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In Science this week, researchers from the University of Texas at Austin describe a study they conducted in humans and the yeast Saccharomyces cerevisiae indicating that orthologous genes from the two species that diverged about a billion years ago can retain their ancestral functions for just as long. The investigators replaced 414 essential S.

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A Harvard University professor has been charged with making false claims regarding funds he received from China, the New York Times reports.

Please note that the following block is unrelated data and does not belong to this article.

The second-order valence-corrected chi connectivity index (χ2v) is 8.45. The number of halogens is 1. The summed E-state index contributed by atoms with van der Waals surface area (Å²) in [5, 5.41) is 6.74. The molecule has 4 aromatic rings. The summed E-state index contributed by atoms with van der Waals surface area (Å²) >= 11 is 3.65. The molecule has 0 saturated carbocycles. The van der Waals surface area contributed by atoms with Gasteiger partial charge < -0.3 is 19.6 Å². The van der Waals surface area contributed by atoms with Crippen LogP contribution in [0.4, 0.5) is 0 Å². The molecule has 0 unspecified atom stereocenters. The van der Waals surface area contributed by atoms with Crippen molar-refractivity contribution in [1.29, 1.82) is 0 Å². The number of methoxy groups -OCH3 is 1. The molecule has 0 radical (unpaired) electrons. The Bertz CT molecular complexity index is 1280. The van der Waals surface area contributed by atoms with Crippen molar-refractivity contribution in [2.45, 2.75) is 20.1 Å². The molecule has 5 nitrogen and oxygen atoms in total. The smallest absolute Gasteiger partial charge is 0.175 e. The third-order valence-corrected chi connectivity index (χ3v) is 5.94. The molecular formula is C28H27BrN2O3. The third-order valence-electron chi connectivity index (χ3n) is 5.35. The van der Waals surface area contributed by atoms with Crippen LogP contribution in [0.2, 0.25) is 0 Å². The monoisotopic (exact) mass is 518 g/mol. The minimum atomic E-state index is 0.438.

Discover magazine reports that animal dissections might dissuade students from science careers, but that a firm has developed synthetic frogs for dissections.

Nature News reports that a US panel is reviewing current guidelines for federally funded gain-of-function viral research.

In PNAS this week: de novo mutation patterns among the Amish, an alternative RNA-seq method, and more.